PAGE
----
Five Ways to Save on Thanksgiving Dinner

. October 31, 2018.
thanksgiving

Families thrive on gathering for the holidays— especially Thanksgiving. But the expense of serving a traditional Thanksgiving feast for the entire clan can be cost-prohibitive for some folks. With grocery prices rising like the morning sun, moms often struggle enough to feed the family every day— not to mention a turkey, mashed potatoes, stuffing, and all the other trimmings. If it’s your turn to have the tribe to your house, but you find yourself wanting to trim the trimmings, here are five ways to help lighten the load on your holiday budget.

Play the game

And I don’t mean football. If you want a traditional Thanksgiving meal you have to play the grocery store game. Start watching the ads early. Some stores require you save your receipts to earn free or reduced-priced turkeys. Others offer a free turkey for a certain dollar amount in purchases. Do the math to see which store and which deal is the best for your family. Ingredients like sweet potatoes, canned pumpkin, butter, stuffing mix, and marshmallows go on sale during November. Watching the ads tells you when the price is right— not necessarily the week before Thanksgiving.

Ask for help

Just because the family gathering is at your house doesn’t mean you have to provide all the food. There is no reason why cousin Kate couldn’t bring the pies or sister Sally the stuffing. If you provide the turkey, ask each family unit to bring a dish. This is a great way for everyone to share in the load and appreciate the cooking skills and recipes of loved ones. In fact, have everyone that brings a dish to bring the recipe typed on a 3×5 card. Collect all the cards and compile a little family cookbook to present to everyone else by Christmas.

Think outside the box

Do you really need to serve a traditional Thanksgiving meal? Take a poll of family members. Would pasta and salad suffice? Our family features a different ethnic food each Christmas. Try having a Chinese or German feast instead. If the focus is on the fellowship and not the food, it doesn’t really matter what you eat.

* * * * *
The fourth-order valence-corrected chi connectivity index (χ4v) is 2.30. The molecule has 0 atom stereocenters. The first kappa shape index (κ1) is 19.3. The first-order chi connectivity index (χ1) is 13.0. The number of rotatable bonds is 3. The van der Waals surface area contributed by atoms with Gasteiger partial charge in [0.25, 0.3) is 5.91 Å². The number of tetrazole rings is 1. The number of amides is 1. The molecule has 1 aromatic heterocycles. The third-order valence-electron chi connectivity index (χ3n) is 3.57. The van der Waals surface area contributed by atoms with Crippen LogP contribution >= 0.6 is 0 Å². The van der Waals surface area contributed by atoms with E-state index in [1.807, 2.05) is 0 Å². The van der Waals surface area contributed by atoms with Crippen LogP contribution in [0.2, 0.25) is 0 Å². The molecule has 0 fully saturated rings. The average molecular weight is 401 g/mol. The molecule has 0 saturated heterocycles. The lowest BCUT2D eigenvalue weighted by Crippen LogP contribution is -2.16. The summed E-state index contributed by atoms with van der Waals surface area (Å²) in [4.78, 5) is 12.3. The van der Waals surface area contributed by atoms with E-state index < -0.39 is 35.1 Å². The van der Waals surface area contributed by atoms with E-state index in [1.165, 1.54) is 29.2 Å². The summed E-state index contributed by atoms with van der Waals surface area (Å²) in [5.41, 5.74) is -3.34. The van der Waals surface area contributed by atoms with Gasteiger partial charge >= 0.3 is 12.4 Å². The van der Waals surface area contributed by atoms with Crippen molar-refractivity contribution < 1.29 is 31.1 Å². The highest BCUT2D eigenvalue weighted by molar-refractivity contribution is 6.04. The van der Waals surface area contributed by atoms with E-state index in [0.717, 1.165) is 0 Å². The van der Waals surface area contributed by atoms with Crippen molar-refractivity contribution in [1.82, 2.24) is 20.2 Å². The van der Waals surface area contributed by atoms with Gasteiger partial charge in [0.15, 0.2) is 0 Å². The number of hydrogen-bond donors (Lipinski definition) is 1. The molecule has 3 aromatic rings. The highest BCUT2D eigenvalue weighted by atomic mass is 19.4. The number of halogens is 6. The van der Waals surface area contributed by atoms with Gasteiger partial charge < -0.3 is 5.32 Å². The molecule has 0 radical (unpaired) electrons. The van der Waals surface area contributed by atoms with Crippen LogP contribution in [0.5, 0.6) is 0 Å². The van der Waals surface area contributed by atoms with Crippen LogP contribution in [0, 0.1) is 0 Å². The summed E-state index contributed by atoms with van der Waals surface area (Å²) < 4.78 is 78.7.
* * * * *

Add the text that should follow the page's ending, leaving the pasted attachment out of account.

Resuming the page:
Use your china

Modern families think nothing of splurging on paper when the tribe comes to feast. From paper tablecloths to paper plates, napkins, and cups, this habit adds a considerable expense to the meal. Show your family how special they are by breaking out the china. Do it up right with a linen tablecloth, silver, and crystal. If you are nervous about the children using your precious things, at least give them the Corelle. Since no one wants to get stuck in the kitchen, when it comes time to do the dishes make a game of getting it done.

Skip the meal altogether

Rather than keeping to yourselves this Thanksgiving, consider having the family serve in a homeless shelter, soup kitchen, or nursing home. Sharing love with those less fortunate than ourselves brings greater rewards than lolling overstuffed on the sofa in front of a ball game. After sharing with others, invite the family back to your place for dessert and board games. You can even ask each family to bring their favorite pie.

Thanksgiving Day started as a time of remembrance and thanksgiving by people with grateful hearts full toward God for bringing them through tremendous hardship. May your Thanksgiving Days forever continue in that same spirit.

Trending

ML READER’S CHOICE NOMINATIONS ARE OPEN!

Who gets your vote for our Readers Choice Awards? Your opinion counts. Please take time to tell us who should receive this coveted recognition.

Ode to the ZIP Code 2021!

For the sixth year in a row, Adams Street Publishing has teamed up with The Fair Housing Center, The Arts Commission and the Toledo Lucas County Public Library for the Ode to the ZIP Code poetry contest.

January Home Maintenance

By Lisa Alleman Add these home maintenance tips to your 2021 Resolutions The holidays are behind us once again along with December’s flurry of activity and family focus. As we begin another year, the care of our homes is a worthwhile focus. These January Home Maintenance tips will help you start the year out right!

2021 Resolutions: Planning for the world after 2020

A worldwide pandemic, a contentious national election and a renewed examination of racism in America, accompanied by hurricanes, fires and even murder hornets, made 2020 a once-in-a-lifetime year.  “The hardest thing for people to get used to in 2020 was the lack of predictability,” explained Matt Rizzo, CEO and president of A Renewed Mind, a